It is easy to think, especially as Catholics, that being a witness to the Lord only involves how we live. Yet this is not the teaching of the Church. For example, Pope Paul VI in his letter, Evangelization in the Modern World, states: “We wish to confirm once more that the task of evangelizing all people constitutes the essential mission of the Church. It is a task and mission which the vast and profound changes of present day society make all the more urgent. Evangelizing is in fact the grace and vocation proper to the Church, her deepest identity. She exists in order to evangelize.” Pope John Paul II, in The Mission of Christ the Redeemer, says that “No believer in Christ, no institution of the Church can avoid this supreme duty: to proclaim Christ to all peoples.”

As Catholic men, we have all experienced God working in our lives. Of course, there are many different ways to tell how this has occurred when we give our personal testimony. And how we describe it can depend on the situation and our audience. We should take the example of the Apostle Paul who told his own conversion story on several occasions (Acts 22:1-21; 26:12-23; 1 Corinthians 15:1-11; Galatians 1:11–2:14), shaping the story in a way that would benefit his readers or listeners. Notice in the Scriptures at the beginning of this article (Acts 22:17-21, Acts 26:19-23, 1 Corinthians 15:8-11, Galatians 1:11-17) that Paul ends his testimony in a different way each time.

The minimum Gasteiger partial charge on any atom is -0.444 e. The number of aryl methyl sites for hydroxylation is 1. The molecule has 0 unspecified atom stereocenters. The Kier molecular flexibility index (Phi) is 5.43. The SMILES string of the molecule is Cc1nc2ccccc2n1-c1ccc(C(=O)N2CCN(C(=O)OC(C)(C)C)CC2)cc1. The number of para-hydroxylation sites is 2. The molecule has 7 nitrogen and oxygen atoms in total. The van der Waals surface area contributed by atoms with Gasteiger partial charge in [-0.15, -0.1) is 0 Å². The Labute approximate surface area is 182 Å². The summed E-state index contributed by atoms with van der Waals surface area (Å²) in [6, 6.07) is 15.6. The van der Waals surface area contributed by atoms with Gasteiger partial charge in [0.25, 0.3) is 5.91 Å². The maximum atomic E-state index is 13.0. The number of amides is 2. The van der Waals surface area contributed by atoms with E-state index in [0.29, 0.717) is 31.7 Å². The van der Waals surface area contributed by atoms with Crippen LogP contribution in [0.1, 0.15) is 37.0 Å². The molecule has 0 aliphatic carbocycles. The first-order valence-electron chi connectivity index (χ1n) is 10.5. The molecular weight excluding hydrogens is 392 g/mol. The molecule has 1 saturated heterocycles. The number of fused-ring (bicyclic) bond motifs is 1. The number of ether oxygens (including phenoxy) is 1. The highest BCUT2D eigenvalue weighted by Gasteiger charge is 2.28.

When we share our own testimony, we should always be asking ourselves: “What is God asking me to say to this person?” and make that a central focus when you share about your life. Should I share about a time when I came to realize I needed to make Jesus the Lord of my life, or when God brought me to repentance and freedom from a particular sin, or when he comforted and strengthened me in a difficult time, or when he allowed me to experience his presence and fill me with his love at Mass or during prayer?

To prepare ourselves for the opportunities to share our testimonies, we need to constantly remind ourselves of what God has done for us. We need to take some time to write out our testimony and the many times he has touched our lives. How easy it is to forget how far we have come in our faith journey and how clearly we have experienced the Lord’s presence! We can never wear out these reminders of God’s work in our lives.

Whenever you share your story, be sure to keep in mind this one unshakeable truth: “I know that God loves me and has always acted in love toward me.” And be sure to tell your story—whether to yourself or someone else—with the assurance that “in all things God works for the good of those who love him, who have been called according to his purpose” (Romans 8.28). So follow St. Paul’s example and his own advice: “Do not be ashamed of your testimony to our Lord” (2 Timothy 1:8).

“Dear Lord, I want to tell the story of what you have done for me. Give me fresh eyes to see how you have been pursuing me, protecting me, and supporting me throughout my life. And give me the boldness to tell this story to all those you want me to.”